Earthquake in Morocco : Causes

Morocco earthquake

Context: According to the Moroccan Interior Ministry, a massive earthquake that struck central Morocco has resulted in at least 2,122 deaths and 2,421 injuries. Most affected province and cities are Al Haouz province and Taroudant, Agadir, Al Hoceima (Mediterranean port city).

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About Morocco

  • It is a country in the Maghreb Region of Western North Africa that lies directly across the Strait of Gibraltar from Spain.
  • The Atlas Mountains dominate the central part of the country, while the Rif Mountains make up the northern edge.
  • The Imperial Cities of Morocco are the four historical capital cities of Morocco: Fez, Marrakesh, Meknes, and Rabat. Rabat is the current capital of Morocco.
  • Jebel Toubkal is the highest point in Morocco and is also the highest peak of the Atlas Mountains.
  • The southeastern region of the country is blanketed by the Sahara Desert, the world’s third-largest desert.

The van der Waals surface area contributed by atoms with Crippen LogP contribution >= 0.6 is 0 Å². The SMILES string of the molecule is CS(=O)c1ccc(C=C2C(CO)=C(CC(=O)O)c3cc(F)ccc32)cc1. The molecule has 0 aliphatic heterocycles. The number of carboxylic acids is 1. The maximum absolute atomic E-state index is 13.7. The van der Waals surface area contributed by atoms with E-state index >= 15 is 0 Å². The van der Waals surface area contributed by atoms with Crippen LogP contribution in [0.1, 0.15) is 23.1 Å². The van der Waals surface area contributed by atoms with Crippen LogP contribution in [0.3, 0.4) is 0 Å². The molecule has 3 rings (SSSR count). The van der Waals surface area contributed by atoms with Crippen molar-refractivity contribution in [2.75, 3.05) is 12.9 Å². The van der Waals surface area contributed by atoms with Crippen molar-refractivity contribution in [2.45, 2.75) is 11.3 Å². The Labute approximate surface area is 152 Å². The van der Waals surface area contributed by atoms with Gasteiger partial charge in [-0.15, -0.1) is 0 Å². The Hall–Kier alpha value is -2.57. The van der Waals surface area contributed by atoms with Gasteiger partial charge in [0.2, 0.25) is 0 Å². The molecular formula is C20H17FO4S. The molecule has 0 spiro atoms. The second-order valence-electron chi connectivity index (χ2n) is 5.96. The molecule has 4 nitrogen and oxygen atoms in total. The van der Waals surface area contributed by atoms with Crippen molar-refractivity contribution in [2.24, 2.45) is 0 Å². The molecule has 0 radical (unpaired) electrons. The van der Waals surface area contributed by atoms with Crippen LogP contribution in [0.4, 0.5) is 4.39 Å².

• It is bordered by the two countries of Western Sahara to the south and Algeria to the east. It has coastlines on the Atlantic Ocean to the west and the Mediterranean Sea to the north.
  • Berbers or the Berber peoples, also called by their contemporary self-name Amazigh or Imazighen, are a diverse grouping of distinct ethnic groups indigenous to Morocco.
  • Most of Morocco north of Western Sahara, particularly along the coasts, experiences a typical Mediterranean climate, with mild wet winters and hot dry summers.
  • A Moroccan traveler, Ibn Battuta (1333-1347 AD) visited India during the reign of Muhammad-bin-Tughlaq.
  • With its acquisition of Western Sahara, Morocco came to possess some two-thirds of the world’s reserves of phosphates, used for the manufacture of fertilizers and other products.

Cause of earthquake in Morocco

  • This area is situated along the boundary of the African and Eurasian tectonic plates, where these massive plates interact, leading to the possibility of seismic activity.
  • Earthquakes in this region result from the northward convergence of the African plate towards the Eurasian plate along a complex plate boundary.
  • In the case of a particular earthquake in this area, oblique-reverse faulting occurs at shallow depths within the Moroccan High Atlas Mountain range.
  • North Africa typically experiences infrequent seismic events, resulting in minimal preparedness. The construction of buildings in this region tends to be compact and often does not adhere to earthquake-resistant construction standards.

Read also:

Earthquake Waves & Shadow ZonesTsunami
Source: The Hindu

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